``This does not mean that the premises are ideal, and we anticipate that Mr. and Mrs. Hughes will have to exercise more than usual care in carrying on the home so as to ensure that the privacy, dignity and security of residents are not in fact infringed .......''
The Tribunal were reassured in terms of care home residents gaining access to the hotel, by Mr. Hughes's evidence that there would be a ratio of 1 staff member to 1 resident and a maximum of 4 residents at any one time.
The Respondents in their recent inspection reports have described the services being provided at F. This has included the following:-
``F is a family run business set up to provide accommodation for up to four adults with a learning disability. The home is a terraced property situated close to the centre of Great Yarmouth. All residents have a single bedroom and there is ample communal space. The Registered provider also owns and manages a house in multiple occupation (``HIMO'') accommodating 29 people, in the adjoining properties. Access between the home and HIMO is provided through at least 3 connecting doors, which are usually kept unlocked.''
The Tribunal received evidence from Ms. Alison Mallett who is employed by the Norfolk Community Learning Difficulties Team as an Assistant Practitioner and has held that position for approximately the last 8 years. She signed a written witness statement in these proceedings dated the 9th July 2008 and also gave oral evidence. At paragraph 7 of her witness statement Ms. Mallett stated as follows:-
``I have worked with all four people who have been resident in F since I joined the Learning Difficulties Team. Only resident R BW was placed in the home by social services, although this was not by me. The other three people who have been resident in the home, RJW, (RW), SS and GM were placed in the home under what was known as preserved rights. Under this arrangement the care home fees were paid by the DSS and did not involve social services. Preserved rights came to an end in 2004 and residents were reassessed around that time to see if they met the criteria for social services to continue to pay their fees. We therefore became involved with service users SS, GM and RJW, (RW) following an assessment by the Preserved Rights team.''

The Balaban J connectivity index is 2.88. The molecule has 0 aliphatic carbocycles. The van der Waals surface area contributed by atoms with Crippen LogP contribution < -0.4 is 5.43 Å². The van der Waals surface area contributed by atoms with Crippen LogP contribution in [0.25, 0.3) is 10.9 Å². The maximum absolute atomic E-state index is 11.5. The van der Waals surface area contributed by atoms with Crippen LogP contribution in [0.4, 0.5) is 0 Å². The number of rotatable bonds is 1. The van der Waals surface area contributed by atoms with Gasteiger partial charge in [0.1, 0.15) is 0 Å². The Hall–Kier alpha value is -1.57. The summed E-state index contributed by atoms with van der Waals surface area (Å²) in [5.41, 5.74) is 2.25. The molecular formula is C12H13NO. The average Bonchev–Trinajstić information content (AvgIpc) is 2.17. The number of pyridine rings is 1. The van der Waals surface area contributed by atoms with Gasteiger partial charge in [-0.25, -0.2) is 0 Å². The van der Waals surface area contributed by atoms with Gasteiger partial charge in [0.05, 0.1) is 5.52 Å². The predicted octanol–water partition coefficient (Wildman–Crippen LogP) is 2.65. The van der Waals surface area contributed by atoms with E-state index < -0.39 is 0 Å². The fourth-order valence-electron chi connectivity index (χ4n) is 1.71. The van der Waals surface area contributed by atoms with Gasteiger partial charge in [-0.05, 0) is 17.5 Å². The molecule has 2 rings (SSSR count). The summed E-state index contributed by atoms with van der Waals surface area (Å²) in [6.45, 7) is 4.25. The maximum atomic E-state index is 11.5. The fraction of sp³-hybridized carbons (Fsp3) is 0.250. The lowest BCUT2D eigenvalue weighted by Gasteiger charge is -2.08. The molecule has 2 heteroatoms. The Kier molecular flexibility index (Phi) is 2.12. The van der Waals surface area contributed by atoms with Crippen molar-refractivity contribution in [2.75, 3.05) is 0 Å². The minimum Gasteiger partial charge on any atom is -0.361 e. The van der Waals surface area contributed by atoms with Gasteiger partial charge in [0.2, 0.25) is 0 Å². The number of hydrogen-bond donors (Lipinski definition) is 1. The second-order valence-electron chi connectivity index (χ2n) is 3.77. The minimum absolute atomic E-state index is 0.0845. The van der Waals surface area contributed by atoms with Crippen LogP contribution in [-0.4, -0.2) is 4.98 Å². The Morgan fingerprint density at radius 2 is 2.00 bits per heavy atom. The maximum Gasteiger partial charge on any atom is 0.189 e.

8 Ms. Mallett went on in her witness statement to provide information regarding RBW, RW, SJS and GM.
In respect of RBW Ms. Mallett described him as having a full scale IQ of 63 which indicated that he had a mild learning disability. She went on to state:-
``He has a criminal record mostly for petty matters such as setting fire to bins. He has deep rooted emotional issues and is a vulnerable person. He will get in with the wrong crowd and is impressionable. He puts himself in vulnerable positions and cannot always see the consequences of this. He has no personal care needs but does have emotional needs. RBW requires a flexible service to meet his emotional needs.''
RBW was residing at F at the time of the Tribunal hearing. He had entered F on the 2nd April 2002 and apart from a period away in 2003 had remained at F ever since.
In respect of RW Ms. Mallett stated that she had very little information on his background prior to his move to F. Ms. Mallett considered that from the assessments she had carried out that:-